The purpose of this module is to develop interface switches and an LED so the robot can effectively detect wall collisions. Many sensors and actuators deploy LEDs, so understanding how they operate will be important to building your robot.
In this module, you will learn the fundamentals of SysTick timers and pulse width modulators (PWM), including how to measure pulse times and period with a logic analyzer and amplitude with an oscilloscope. It is important to understand the concept of PWM as we will use it to adjust power to the motors.
This module provides an intro to how flash memory operates, including debugging techniques for real-time systems and how to generate periodic interrupts using SysTick. Minimally intrusive debugging is essential for real-time systems to evaluate performance while the system runs in real-life situations.
This module will show you how to display characters and provide real-time debugging on an LCD screen. An LCD on your robot provides a convenient way to observe what it is thinking.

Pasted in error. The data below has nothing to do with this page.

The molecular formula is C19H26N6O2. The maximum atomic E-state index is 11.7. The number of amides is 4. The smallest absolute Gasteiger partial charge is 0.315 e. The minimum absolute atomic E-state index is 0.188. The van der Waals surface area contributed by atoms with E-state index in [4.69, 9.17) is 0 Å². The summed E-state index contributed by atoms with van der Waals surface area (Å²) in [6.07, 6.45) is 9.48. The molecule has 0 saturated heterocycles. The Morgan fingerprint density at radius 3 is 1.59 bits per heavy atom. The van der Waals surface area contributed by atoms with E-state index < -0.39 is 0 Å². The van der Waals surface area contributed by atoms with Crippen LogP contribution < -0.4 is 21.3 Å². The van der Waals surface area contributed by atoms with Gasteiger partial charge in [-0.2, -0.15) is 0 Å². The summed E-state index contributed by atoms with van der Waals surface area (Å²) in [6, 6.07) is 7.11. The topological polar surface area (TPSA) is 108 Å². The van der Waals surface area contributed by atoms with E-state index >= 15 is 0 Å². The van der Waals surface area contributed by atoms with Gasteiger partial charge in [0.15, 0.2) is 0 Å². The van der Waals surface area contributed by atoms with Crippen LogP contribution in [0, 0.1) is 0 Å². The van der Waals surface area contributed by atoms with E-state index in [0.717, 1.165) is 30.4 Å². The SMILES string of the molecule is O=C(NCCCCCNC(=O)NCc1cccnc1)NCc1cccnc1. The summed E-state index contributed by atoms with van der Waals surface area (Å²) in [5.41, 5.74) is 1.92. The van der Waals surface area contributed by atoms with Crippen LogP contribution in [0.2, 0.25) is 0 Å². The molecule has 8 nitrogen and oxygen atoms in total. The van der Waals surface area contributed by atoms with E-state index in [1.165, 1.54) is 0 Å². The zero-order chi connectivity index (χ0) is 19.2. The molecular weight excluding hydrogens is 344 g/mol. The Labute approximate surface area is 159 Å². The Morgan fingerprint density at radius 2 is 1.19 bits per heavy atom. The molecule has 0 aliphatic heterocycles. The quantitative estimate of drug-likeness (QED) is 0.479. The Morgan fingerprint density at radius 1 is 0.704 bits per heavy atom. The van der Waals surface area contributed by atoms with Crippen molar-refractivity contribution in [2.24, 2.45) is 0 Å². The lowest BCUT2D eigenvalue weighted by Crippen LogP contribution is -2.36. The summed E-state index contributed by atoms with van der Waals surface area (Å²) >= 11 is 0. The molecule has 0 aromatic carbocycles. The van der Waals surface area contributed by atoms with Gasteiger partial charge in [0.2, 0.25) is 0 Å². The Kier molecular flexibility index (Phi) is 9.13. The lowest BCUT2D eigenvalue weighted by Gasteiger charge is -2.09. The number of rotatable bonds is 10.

The purpose of this lab is to interface the motors to the TI LaunchPad to make the robot move. Understanding how duty cycle, voltage and current combine to affect speed is required when building your robot.
This module demonstrates how to use priority interrupts for creating real-time systems. As your robot system becomes more complex, period interrupts are one way to combine multiple threads onto one microcontroller.
This module will teach you how to interface the infrared distance sensors using the analog-to-digital converter. IR distance sensors are an essential component for solving robot challenges where avoiding walls is necessary to achieve the goal.
In this module, you will learn how to interface the tachometers that enable the robot to measure motor rotational speed. Tachometer data allows your software to drive straight, drive for a prescribed amount of distance or turn at a prescribed angle.
The purpose of this module is to create a control system by combining the sensors with the actuators. Incremental and integral control are simple algorithms for controlling motor speed.
The TMP116 digital precision temperature sensor for the -55 to +125ºC range achieves higher accuracy than the Class AA PT sensor with a 1-point calibration. A small PCB including TI's TPD1E10B06 or TPD1E04U04 protection devices can be sealed into a RTD metal tube and meet the EN 61000-4-2 and -4-4 levels of ESD protection. The 64-bit internal EEPROM inside TMP116 stores user defined calibration data into the digital temperature sensor, simplifying integration with application MCUs, such as MSP430FR6047, FR6989 or CC13xx/26xx wireless MCU families.